That’s not to say there wasn’t some really good writing here. My favorite scene was Milo telling of how his mother reacted after his father’s alcoholic death. He describes her anger at his father and how she gave away all his father’s clothes to second hand stores. Soon he started to see his father’s clothes being paraded around town by the skid row drunks, who had purchased them from the second hand stores. A young Milo then saved this allowance and went from store to store to buy back his father’s clothes.

    Unfortunately, there are also some highly ludicrous scenes, too, and Helen Duffy was the most unbelievable female character I’ve encountered in a long time. She is presented in a very schizoid manner: speaking in a cultured manner in one sentence and street vulgar in the next, laughing, crying, screaming all within the same scene, and to top it all off, Milo falls madly in love with her when her behavior would send any reasonable person running for the woods. I don’t see how anyone could like, much less, empathize with her. The scene where Milo and his friend Dick are watching over the grieving Helen as she sleeps almost had me in tears, and not of grief. After a long night of drinking coffee and watching as she mutters in her sleep, we’re treated to these sentences: “Once she sat up, her wild eyes staring through us, then she laughed in short, hard barks. Before either of us could rise, she fell back on the bed, tumbled back into her dreams.” I half expected for her head to spin around and the furniture to start to move. The woman didn’t need a private investigator, she needed an exorcist; I had to read ahead to see if Father Damien was going to put in an appearance.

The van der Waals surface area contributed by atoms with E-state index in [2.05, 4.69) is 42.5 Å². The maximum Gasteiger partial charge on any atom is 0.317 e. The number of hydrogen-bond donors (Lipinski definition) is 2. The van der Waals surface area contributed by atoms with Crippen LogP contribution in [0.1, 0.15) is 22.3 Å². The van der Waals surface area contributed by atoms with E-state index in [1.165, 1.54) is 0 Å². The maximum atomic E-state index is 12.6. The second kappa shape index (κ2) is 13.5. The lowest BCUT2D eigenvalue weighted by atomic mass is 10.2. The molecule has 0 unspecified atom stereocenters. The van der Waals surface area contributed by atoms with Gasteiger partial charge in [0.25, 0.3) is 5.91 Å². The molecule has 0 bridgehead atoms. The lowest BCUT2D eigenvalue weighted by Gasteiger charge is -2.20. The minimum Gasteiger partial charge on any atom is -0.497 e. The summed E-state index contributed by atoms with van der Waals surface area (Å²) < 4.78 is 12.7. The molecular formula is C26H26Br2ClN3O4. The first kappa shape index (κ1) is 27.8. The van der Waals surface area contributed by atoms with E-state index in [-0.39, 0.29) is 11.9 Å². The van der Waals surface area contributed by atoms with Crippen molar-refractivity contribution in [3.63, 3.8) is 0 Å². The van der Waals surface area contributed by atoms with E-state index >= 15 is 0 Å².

Crumley gives us a very dirty world full of good people who are on the bottom side of life with the emphasis on environment and shady people, which for me is a very superficial brand of noir. Bruen stands out because he delves deep into the evil we do, the greed, the envy, the passions that drive his characters into the abyss is the type of noir that I find very appealing. One can avoid the external wickedness of shady people and bad places if we desire, but we can not hide from the darkness within ourselves, and that’s where Bruen hits us between the eyes and deep within our souls.

    Thanks again for the recommendation, Cliff, but I think I’ll stick with Bruen for now.